A Lichchavi confederacy republic according to Jataka stories had as much as 7707 chiefs or counsels (Rajans as they called them). A Buddhist document says Lichchavis had 500 Rajans and a commentary suggests that the chiefs governed in turns. It was the same Lichchavi republic from where the mother of Jain Thirthankar Mahaveer originated from.
There is also an example of a republic in the ‘Vajjian/Vrijjian union’, which had Vaishali (in what is now Bihar), as its capital around 600 BCE. About this Vajjian union, it was the great Lord Buddha who said to his chief disciple Ananda thus: “For as long, Ananda, as the Vajjians will assemble regularly and assemble frequently surely growth is to be expected for the Vajjians not decline.”
At the time of Alexander’s invasion in 327 BCE into the regions of ancient Afghanistan, the states of Arut and Balhika were affluent republics. These republics later became allies of the great Chandragupta Maurya (320 BCE – 298 BCE). Though Chandragupta Maurya conquered almost the entire subcontinent, some of his annexed areas continued to function as republics and returned to being republics after the fall of his empire. Another case in point is Madra desh in north western India, which survived as a republic until the 4th century CE.
How did the republic work…
While the word for a republic was sangha or gana as in the “Bharatiya gana-rajya”, some were sovereign in their origin with no allegiance to any external authority. Though they were not all of the same type, they had certain features common to all. Each had its council assembly or parishad where people’s representatives were present from different age groups.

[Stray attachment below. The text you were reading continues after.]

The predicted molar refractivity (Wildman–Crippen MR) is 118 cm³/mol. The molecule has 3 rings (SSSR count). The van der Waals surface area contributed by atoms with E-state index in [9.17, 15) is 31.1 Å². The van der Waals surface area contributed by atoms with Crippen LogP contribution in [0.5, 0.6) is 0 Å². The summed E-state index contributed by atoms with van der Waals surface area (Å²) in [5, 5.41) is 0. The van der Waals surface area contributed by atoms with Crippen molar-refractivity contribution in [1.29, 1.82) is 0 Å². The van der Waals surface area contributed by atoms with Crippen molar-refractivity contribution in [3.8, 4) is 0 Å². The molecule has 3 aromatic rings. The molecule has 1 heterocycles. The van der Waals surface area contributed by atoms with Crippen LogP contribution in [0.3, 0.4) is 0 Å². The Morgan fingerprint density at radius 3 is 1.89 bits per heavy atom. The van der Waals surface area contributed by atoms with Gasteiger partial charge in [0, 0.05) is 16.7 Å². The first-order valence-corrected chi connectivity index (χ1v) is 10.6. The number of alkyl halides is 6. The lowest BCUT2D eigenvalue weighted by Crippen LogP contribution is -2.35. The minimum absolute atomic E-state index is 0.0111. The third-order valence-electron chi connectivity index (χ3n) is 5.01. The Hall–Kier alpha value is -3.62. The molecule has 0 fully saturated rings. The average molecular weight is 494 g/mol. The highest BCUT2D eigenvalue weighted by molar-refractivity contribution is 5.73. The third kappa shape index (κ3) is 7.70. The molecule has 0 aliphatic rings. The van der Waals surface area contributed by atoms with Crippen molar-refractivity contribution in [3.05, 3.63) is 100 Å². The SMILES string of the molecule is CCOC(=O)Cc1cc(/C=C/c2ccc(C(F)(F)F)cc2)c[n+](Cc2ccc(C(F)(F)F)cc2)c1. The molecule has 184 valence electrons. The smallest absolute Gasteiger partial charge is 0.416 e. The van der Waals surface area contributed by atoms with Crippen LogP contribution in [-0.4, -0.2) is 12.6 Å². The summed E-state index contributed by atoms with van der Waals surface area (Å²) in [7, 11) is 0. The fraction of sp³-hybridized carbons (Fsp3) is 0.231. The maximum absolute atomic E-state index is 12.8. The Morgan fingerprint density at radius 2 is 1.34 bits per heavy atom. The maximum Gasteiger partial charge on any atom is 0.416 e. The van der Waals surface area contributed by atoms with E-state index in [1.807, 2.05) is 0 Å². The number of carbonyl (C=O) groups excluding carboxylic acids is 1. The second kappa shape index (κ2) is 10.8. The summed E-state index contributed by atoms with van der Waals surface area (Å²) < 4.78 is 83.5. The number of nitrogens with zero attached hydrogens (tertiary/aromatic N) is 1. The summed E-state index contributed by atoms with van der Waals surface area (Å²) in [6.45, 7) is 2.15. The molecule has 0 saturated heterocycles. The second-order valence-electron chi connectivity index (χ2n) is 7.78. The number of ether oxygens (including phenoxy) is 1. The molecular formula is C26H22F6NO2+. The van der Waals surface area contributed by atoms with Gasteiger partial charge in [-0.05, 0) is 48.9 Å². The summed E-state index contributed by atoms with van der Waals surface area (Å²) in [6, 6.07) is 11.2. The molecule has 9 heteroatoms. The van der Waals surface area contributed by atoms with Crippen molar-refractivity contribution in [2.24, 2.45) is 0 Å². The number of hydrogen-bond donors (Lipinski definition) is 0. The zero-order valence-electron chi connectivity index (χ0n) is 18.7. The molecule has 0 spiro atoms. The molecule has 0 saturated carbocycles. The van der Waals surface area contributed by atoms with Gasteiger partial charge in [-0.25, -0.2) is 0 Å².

The Indian historians R.C. Majumdar, H.C. Raychaudhuri and Kalikinkar Datta in their seminal work ‘An Advanced History of India (1946) mention that,
“Besides the Rajan, there were other functionaries styled uparajan (Vice-Counsel), Senapati (general), Bhandagarika (treasurer) etc. Tradition points to the existence of a succession of officials for the administration of criminal law in the Vrijjan state – the Vinishaya mahamudra (deciding magistrates), Vyavaharika (lawyer-judge), S?rtadhara (canonist), Ashtakulika (representative of the eight clans), Senapati (General), Uparajan (Vice-counsel), and Rajan (Consul)”.
Even today we can see the surviving village panchayats for whom the government of India has a dedicated ministry of Panchayati Raj has republican values as its core. In his famous minute of 1830, Sir Charles Metcalfe, the then acting governor-general of India wrote:
“The village communities are little republics, having nearly everything they can want within themselves, and almost independent of any foreign relations…”
In a republic society, legislation and law making is a collective effort of thinkers and ancient India was no exception. While a republic evolved as a remedy and revolution to monarchy in Europe, the concept and practice of a republic was integral to the Indian system of governance with or without a monarch. In fact, the 26th January gana-tantra divas (republic day) celebrations can also be seen as a continuation of the republican values in the long and chequered history of India.
Ram Lingam blogs his insights on India and Indian culture at www.indiasutra.co.nz